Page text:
The Art Of The Highside

Nothing teaches patience like crashing your first bike

What went wrong?Michael Koelsch

The Crash

The Virginia Department of Transportation had been kind enough to cut a collection of grooves in the asphalt, the kind that warn of an impending bend in the road. I ripped over them at the shallow end of fifth on my '82 GPz750 in a full tuck with the throttle pinned after passing three vehicles on a double-yellow straight. There wasn't space to haul the thing down before the 90-degree left. My visor filled with guardrail as I grabbed the brakes. Time elongated. I worked the rear caliper and tried to toe the line between traction and deceleration. It worked. Then it didn't. It's always surprising how quick a high-side happens, like a mid-conversation slap at a cocktail party. One moment the universe is playing by the agreed upon rules, and the next you're sliding through the gravel in a cascade of Kawasaki and pride.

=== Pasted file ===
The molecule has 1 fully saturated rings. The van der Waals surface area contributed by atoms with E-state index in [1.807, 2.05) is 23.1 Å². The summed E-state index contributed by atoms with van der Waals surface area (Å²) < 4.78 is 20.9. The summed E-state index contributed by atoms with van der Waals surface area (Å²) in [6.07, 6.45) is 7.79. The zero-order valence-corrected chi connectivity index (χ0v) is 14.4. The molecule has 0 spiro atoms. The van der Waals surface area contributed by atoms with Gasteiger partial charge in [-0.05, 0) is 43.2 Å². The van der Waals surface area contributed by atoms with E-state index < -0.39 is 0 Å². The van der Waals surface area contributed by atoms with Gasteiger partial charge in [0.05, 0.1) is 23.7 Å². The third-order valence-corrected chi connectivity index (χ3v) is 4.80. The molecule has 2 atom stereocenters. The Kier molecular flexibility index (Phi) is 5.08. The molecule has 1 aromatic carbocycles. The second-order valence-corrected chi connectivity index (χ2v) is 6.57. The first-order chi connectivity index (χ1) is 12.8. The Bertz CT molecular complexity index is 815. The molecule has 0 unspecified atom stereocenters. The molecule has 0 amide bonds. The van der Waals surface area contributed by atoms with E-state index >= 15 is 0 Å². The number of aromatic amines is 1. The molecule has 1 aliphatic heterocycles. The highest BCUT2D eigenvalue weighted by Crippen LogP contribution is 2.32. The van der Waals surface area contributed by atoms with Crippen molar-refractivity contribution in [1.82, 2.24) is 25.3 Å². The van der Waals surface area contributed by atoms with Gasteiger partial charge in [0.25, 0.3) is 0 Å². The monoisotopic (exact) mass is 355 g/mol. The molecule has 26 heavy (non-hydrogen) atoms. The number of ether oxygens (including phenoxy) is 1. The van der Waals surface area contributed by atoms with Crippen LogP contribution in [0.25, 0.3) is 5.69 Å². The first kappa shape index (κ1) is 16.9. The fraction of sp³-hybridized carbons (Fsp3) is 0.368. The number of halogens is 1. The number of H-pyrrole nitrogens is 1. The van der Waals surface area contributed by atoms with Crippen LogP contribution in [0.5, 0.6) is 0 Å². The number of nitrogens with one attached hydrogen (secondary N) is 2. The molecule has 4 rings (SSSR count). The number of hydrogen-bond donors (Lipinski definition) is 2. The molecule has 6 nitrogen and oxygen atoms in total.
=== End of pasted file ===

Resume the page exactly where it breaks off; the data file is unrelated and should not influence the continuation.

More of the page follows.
The Scenario

It was day one of a 10-day ride from Tennessee to Maine, and my buddy and I were covering miles like men possessed. We’d been on the bikes since before dawn and hadn’t stopped for more than fuel and a Snickers in that time. It was hot, the valley floor baking under an August sun. When a pair of drivers turned a 55-mph country road into a 25-mph plod, fatigue and dehydration helped forge a molten ball of impatience in my gut. The heat from the air-cooled inline-four came clawing at my leathers, and when I finally spotted what I thought was a long enough gap to pass my buddy and the two loafing cars, I went for it. The moving air was a long and perfect kiss on my skin. The pleasure didn’t last long. I hadn’t been back in the right lane for more than a second when I rode across the grooves in the road.

The Lesson

Gambling the entire trip on a single, unnecessary pass was stupid. I was wound up with the excitement of breaking away from the office and not thinking about the days of riding ahead of us. The GPz was my first bike, and I’d been riding a little more than two years without incident. It was a perfect thing, the engine glossy black and the tank resprayed with blister-red paint from a Dodge Viper. The original Kerker pipes didn’t have so much as a scrape on them. Neither the bike nor I would ever be the same. Sure, it started up once I righted myself. Yes, I rode it all the way to Niagara Falls, but the GPz would wear the marks of that beating until I sold it—just as I still wince with the pain of torn rotator cuff all these years later. It’s a good reminder of how little patience motorcycles have for the foolish.